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Over the past thirty years research on land cover and land use change in Amazonia has indicated a number of human-environment interactions which have led to extensive deforestation in the world's largest and most diverse standing tropical forest. Various underlying socioeconomic causes of deforestation are well explicated in the existing primary literature, and include economic development, concerns of national security, and market influence. However, to date very little attention has been paid to the potential for social interactions between land managers to drive deforestation in the region. This dissertation focuses on one particularly contentious type of interaction--land conflict--in one of Brazil's most active and controversial deforestation fronts in the South of the state of Pará. Land conflict in this part of Brazil typically pits largeholder ranchers against the landless poor, with conflicts frequently escalating to the occupation of private property and even violent intimidation and murder. A number of factors contribute to this violence, but among the most important is constitutional law, which allows for the expropriation of private property for agrarian reform purposes if land is not considered "productive." In the Amazon, the most common measure of productivity is the amount of cleared land, leading to a significant incentive for deforestation. When this constitutional law is combined with a socially organized peasantry, largeholders are likely to take extreme measures to protect their property, including significant deforestation. This work draws from concepts in the land change science literature, a rich concept of geographic "place," and contentious politics in order to describe how conflict could be an underlying driver of deforestation. Drawing from this integration of political and ecological considerations, I develop a logistic regression model which shows that the social movement organizations which confront wealthy cattle ranchers do so with much greater likelihood on properties displaying various physical and legal characteristics. Drawing from the insights provided by this logistic regression model, I then specify a spatial error regression model which indicates, among other things, that land conflict increases the amount of deforestation on largeholdings in the region. The data used to develop these models involves an extensive archive of newspaper accounts, key informant interviews with a variety of actors on both sides of the ongoing struggle for land, geographic information systems, and remote sensing. Among the chief policy implications of this research is a potential need to rethink the current measure of the productivity of properties in the Amazon to include criteria such as labor conditions, number of people employed, ecologically responsible use, and actual productivity. A redefinition of productivity in this way could both limit environmental wrongs and begin to repair the rift between largeholders and the landless laborers of the region. (p. III-IV).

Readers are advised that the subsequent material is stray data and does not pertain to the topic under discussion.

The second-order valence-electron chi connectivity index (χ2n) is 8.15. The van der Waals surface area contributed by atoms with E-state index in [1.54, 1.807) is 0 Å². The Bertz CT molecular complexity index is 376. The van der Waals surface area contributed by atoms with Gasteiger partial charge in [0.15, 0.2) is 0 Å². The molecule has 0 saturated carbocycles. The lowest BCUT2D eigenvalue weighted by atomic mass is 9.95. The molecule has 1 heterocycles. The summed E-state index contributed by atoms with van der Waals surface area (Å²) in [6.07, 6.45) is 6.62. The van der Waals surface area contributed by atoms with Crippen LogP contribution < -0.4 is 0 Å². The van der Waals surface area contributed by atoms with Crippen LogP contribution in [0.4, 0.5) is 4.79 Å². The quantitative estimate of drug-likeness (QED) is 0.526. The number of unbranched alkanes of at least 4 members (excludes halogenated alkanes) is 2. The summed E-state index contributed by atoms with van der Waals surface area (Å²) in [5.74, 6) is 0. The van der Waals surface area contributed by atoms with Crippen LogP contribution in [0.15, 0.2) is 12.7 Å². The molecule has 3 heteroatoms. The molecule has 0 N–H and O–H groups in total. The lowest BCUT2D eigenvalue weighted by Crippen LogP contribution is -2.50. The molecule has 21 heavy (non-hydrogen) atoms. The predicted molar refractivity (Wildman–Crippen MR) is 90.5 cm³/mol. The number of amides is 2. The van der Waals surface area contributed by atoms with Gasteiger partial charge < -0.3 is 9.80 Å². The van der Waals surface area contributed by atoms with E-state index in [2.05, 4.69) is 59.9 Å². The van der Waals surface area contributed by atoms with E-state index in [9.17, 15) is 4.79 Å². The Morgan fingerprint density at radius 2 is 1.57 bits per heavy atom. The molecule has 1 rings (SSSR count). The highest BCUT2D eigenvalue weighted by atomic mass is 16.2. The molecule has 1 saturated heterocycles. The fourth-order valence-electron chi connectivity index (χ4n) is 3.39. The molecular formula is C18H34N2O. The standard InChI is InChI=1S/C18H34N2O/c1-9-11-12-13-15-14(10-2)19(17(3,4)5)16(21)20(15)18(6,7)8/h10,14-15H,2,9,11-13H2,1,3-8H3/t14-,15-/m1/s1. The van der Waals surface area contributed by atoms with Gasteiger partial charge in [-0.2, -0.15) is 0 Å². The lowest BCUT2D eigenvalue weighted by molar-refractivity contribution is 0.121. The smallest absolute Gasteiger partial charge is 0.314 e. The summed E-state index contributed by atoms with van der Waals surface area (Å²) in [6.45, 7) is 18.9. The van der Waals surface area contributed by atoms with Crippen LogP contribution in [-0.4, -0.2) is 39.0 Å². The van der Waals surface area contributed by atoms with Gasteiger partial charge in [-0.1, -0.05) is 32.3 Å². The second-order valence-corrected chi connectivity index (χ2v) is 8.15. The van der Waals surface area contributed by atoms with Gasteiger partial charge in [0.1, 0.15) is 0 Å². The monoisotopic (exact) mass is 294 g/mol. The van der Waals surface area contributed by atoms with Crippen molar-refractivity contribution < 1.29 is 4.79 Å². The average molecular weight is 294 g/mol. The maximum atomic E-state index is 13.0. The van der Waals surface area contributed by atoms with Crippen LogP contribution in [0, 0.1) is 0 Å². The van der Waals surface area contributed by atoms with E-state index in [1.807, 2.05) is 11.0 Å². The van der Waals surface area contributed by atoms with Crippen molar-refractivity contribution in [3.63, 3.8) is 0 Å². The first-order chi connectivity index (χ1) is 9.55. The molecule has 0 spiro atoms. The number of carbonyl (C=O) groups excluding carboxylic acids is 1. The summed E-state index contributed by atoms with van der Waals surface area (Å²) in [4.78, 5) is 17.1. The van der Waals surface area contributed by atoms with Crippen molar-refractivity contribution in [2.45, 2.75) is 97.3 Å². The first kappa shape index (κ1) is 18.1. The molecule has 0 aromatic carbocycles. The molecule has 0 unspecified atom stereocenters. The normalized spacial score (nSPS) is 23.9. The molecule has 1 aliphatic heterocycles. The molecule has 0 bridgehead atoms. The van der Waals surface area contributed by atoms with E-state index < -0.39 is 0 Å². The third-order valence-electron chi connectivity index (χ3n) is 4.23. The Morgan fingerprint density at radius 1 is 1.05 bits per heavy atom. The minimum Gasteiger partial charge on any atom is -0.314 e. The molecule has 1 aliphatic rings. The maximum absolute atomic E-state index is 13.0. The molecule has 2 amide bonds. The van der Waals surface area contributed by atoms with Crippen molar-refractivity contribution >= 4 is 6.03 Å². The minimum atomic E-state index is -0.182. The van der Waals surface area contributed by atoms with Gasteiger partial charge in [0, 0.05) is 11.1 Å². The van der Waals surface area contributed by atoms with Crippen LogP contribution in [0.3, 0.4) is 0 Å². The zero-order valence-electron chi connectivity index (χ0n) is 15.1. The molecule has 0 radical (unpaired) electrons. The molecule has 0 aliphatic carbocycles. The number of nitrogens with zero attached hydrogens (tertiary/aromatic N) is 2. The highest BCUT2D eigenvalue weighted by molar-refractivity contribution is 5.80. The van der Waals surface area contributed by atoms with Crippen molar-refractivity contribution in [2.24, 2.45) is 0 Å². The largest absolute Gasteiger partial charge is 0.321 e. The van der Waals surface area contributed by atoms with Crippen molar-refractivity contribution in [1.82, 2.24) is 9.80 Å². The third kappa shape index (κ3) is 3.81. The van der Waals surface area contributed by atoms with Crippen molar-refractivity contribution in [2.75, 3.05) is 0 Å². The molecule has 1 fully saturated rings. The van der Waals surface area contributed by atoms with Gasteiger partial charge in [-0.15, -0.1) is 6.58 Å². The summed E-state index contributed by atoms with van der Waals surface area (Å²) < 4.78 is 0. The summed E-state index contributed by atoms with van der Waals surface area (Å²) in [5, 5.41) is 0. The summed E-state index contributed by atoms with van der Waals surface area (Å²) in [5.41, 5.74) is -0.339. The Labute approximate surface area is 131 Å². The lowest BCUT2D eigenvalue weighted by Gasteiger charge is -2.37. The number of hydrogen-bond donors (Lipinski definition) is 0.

Encyclopedia of global warming

Author: Steven I. Dutch
Publisher: Salem Pr Inc
Format: PDF, Kindle
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The subject of climate change has become an important issue over the past few years. Encyclopedia of Global Warming is designed to help the student or patron understand the environmental science, social issues and controversies surrounding this important issue. Essays explore a wide variety of topics, including fossil fuels, glaciology, conservation, human rights, pollution, society, science and water resources.